Monday, March 29, 2010

What are heirlooms, anyway?

As with many things in life, one simple definition does not seem to suffice when trying to describe what "heirlooms' or heritage plants are.
The simplest definition would be that heirlooms are 50 years old, but of course this is not always accurate. There are actually considered to be several different categories of heirlooms, just to complicate the matter.
There are heirlooms that are family treasures that have been passed down from generation to generation in a family. Consider for example that fine green beefsteak tomato named Aunt Ruby's German Green-this name was not dreamt up in a marketing session! There really was an Aunt Ruby who saved seed from her favourite tomato and handed it down to her family members. Her name was Ruby Saunders and she lived in Tennessee.
It is in my collection of tomatoes only because she did this and a fine gentleman by the name of Bill Minkey, a collector, passed it along to Seed Savers Exchange. A preserved family treasure, now safe with all tomato seed savers!
An interesting, but controversial category is the "Created Heirloom" category-are they even heirlooms? ( I offer no opinion here on this one!) There is a whole range of tomatoes that have been created by crossing two OP varieties, heirlooms, and growing out the resulting desired fruit until it is stable and OP itself, coming true to type. Perhaps best known in this category is the fabulous Green Zebra , created in 1989, by tomato-potato breeder Tom Wagner. It certainly hasn't been with us 50 years, nor does it have the family history. Fantastic- yes! An heirloom--??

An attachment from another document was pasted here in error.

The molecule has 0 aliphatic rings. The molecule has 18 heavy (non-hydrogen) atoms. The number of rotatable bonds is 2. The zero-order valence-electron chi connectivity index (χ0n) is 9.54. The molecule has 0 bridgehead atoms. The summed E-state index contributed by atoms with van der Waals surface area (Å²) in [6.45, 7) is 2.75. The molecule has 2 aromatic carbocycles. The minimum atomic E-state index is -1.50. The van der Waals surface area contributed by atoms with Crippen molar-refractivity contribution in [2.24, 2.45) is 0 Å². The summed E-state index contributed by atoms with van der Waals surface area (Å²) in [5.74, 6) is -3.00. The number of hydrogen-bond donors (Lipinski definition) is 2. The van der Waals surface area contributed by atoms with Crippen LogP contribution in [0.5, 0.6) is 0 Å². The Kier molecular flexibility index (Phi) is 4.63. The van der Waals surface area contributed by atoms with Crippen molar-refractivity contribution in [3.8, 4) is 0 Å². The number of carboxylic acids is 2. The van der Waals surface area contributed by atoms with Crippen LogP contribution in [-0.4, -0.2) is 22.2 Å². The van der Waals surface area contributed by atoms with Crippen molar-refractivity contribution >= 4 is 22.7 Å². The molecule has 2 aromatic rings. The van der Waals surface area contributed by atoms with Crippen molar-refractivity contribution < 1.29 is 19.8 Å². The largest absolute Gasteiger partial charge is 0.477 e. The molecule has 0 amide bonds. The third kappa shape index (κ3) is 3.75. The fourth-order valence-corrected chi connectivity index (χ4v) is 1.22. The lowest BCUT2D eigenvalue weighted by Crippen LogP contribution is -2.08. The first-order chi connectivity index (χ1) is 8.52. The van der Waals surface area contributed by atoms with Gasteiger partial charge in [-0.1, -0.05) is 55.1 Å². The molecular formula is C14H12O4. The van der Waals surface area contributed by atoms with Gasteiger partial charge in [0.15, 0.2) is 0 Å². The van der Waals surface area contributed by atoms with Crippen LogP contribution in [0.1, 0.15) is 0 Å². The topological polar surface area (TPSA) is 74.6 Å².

By far the most important thing that heirlooms ARE is open pollinated. The means growers like you and I can save the seed and it will grow true to type ( of course taking precautions to prevent cross pollinating.) Saving seed from a hybrid is a bit of a crap-shoot. Who knows what you will get. But as a seed saver I can save my heirloom seed, and continue to pass it on- ensuring it will exist a bit longer, and another saver will carry on the tradition.
Hope this helps and thanks for asking the question!


Tom Wagner said...

The breeding work for Green Zebra began over 50 years ago and the Green Zebra as we know it existed for 38 years. I don't know where the 1989 date came from...I have been breeding potatoes, tomatoes and corn for 57 years and still at it.

The first release was in my Tater Mater Seed catalog in 1983.

Tom Wagner

Linda said...

Yes, then I don't know where 1989 came from-most seed catalogues that carry Green Zebra say that! Thank you so much for setting the record straight, Tom-you would know as it is your baby!

inhabiting_trees said...

Thanks so much Linda this definately helped clarify things with my class.